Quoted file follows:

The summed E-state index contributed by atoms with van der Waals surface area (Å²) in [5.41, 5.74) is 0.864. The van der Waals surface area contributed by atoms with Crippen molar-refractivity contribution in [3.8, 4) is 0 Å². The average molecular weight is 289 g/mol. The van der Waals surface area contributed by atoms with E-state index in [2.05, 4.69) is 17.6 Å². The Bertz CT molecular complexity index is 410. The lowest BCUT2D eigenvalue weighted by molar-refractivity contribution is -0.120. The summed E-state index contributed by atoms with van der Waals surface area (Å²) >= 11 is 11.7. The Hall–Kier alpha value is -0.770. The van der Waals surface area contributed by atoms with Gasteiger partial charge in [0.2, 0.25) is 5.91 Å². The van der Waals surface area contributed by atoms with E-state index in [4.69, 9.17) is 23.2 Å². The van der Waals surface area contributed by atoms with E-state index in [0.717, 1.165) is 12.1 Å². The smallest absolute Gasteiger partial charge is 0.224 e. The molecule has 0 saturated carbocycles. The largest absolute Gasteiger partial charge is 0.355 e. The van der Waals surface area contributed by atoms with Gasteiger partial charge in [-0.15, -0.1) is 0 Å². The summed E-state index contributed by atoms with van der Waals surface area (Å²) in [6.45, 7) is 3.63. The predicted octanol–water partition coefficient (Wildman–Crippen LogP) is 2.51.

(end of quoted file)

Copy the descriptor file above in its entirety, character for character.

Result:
The summed E-state index contributed by atoms with van der Waals surface area (Å²) in [5.41, 5.74) is 0.864. The van der Waals surface area contributed by atoms with Crippen molar-refractivity contribution in [3.8, 4) is 0 Å². The average molecular weight is 289 g/mol. The van der Waals surface area contributed by atoms with E-state index in [2.05, 4.69) is 17.6 Å². The Bertz CT molecular complexity index is 410. The lowest BCUT2D eigenvalue weighted by molar-refractivity contribution is -0.120. The summed E-state index contributed by atoms with van der Waals surface area (Å²) >= 11 is 11.7. The Hall–Kier alpha value is -0.770. The van der Waals surface area contributed by atoms with Gasteiger partial charge in [0.2, 0.25) is 5.91 Å². The van der Waals surface area contributed by atoms with E-state index in [4.69, 9.17) is 23.2 Å². The van der Waals surface area contributed by atoms with E-state index in [0.717, 1.165) is 12.1 Å². The smallest absolute Gasteiger partial charge is 0.224 e. The molecule has 0 saturated carbocycles. The largest absolute Gasteiger partial charge is 0.355 e. The van der Waals surface area contributed by atoms with Gasteiger partial charge in [-0.15, -0.1) is 0 Å². The summed E-state index contributed by atoms with van der Waals surface area (Å²) in [6.45, 7) is 3.63. The predicted octanol–water partition coefficient (Wildman–Crippen LogP) is 2.51.